“There is always the side of the winner and the side of the loser no matter who they are, but deciding that we will only tell the story from the perspective of the victims, even if we presume that it had been taught for too long from the perspective of the winners, does not lead to any betterment or any better understanding of what we have been going through over the last centuries.”

Knowing “the different shades” of a certain question can be “crucial,” Ms. Daouda said.

“For instance, the fact that there had been slave trade in Africa longer before Europeans ever started the colonial enterprise, or the fact that the Islamic conquest was heavily linked to the enslavement of people regardless of their skin colour—all of these are things that we wouldn’t really talk about because we’re promoting this sort of noble savage image of Africa or of any ethnic minority, as in they remain in this state of original intellectual purity, they couldn’t do anything wrong, and everything terrible in their life started when Europeans meddled with it.

“That is, in fact, extremely racist, because not only does it deny the factual history of Africa, of Asia, of America, but it also removes any form of personal agency or ethical responsibility from the people involved just because they happen to be from this or that ethnic minority, but a minority from the European perspective.”

Ms. Daouda suggested it would be helpful to teach pupils that out ancestors have all “done terrible things” and “none of us is innocent if we link innocence to the deeds of the previous generations.”

“But at some point, we also have to introduce a historic separation and to accept that, yes, bad things have happened all around in the past and it is good to study them, but these should not condition the way we address or judge one another nowadays,” she said.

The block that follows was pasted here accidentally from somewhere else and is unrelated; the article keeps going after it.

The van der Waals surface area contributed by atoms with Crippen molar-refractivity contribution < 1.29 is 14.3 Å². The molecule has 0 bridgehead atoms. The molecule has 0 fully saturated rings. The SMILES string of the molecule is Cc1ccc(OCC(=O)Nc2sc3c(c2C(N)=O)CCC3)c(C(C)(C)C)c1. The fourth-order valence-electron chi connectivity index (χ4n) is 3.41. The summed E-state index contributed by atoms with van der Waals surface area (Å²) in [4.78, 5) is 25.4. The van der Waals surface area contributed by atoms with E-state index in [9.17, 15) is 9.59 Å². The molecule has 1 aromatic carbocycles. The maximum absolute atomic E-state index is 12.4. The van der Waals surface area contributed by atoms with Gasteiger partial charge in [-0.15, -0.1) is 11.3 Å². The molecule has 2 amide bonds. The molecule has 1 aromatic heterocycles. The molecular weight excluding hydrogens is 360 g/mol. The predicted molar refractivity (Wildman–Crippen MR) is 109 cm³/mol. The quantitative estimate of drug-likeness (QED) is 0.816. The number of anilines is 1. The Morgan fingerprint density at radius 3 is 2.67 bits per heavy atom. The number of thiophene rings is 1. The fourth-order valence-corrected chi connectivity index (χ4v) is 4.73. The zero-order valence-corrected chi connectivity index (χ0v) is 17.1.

Multi-Ethnic Society With ‘Genuine’ Local Culture

In a previous interview with Oxford Recovery Coach Julian Conor Reid, Ms. Daouda spoke of her experience of having a “caring” Muslim family in Morocco, converting to Christianity, and living in France and England.

She is now working on a new book “on the idea of belonging,” she told Lee Hall, host of the “British Thought Leaders.”

Living in several different countries has make her “quite enthusiastic” about the unique things she discovers in the countries, Ms. Daouda said.

“We talk a lot about multiculturalism nowadays, and multiculturalism would be the statement that all cultures can coexist randomly in one space and things will go well, because everyone would do what he or she wants,” she said, adding that she advocates for “the richness of multi-ethnic societies” when the “genuine character” of a country is maintained.

“There is such a thing as a French tradition, there is such a thing as an English or Welsh and Irish tradition, and it’s damaging to pretend that all of that can just be erased and become cosmopolitan,” she said.

“Multiculturalism would be the statement that all cultures can coexist randomly in one space and things will go well, because everyone would do what he or she wants. I advocate for the richness of multi ethnic societies but provided that we maintain the genuine character of the countries where they happen. So there is such a thing as a French tradition, and there is such a thing as an English or Welsh and Irish tradition. And it’s damaging to pretend that all of that can just be erased and become cosmopolitan.”

“The book is, in a way, an assessment based on my own experience of the importance of giving multi-ethnic societies a place where they would belong and where they would know: This is the overarching framework. And if there is a conflict, we resort to these authorities, or if there is a decision to make between this custom and that custom, we'll go with the local custom.”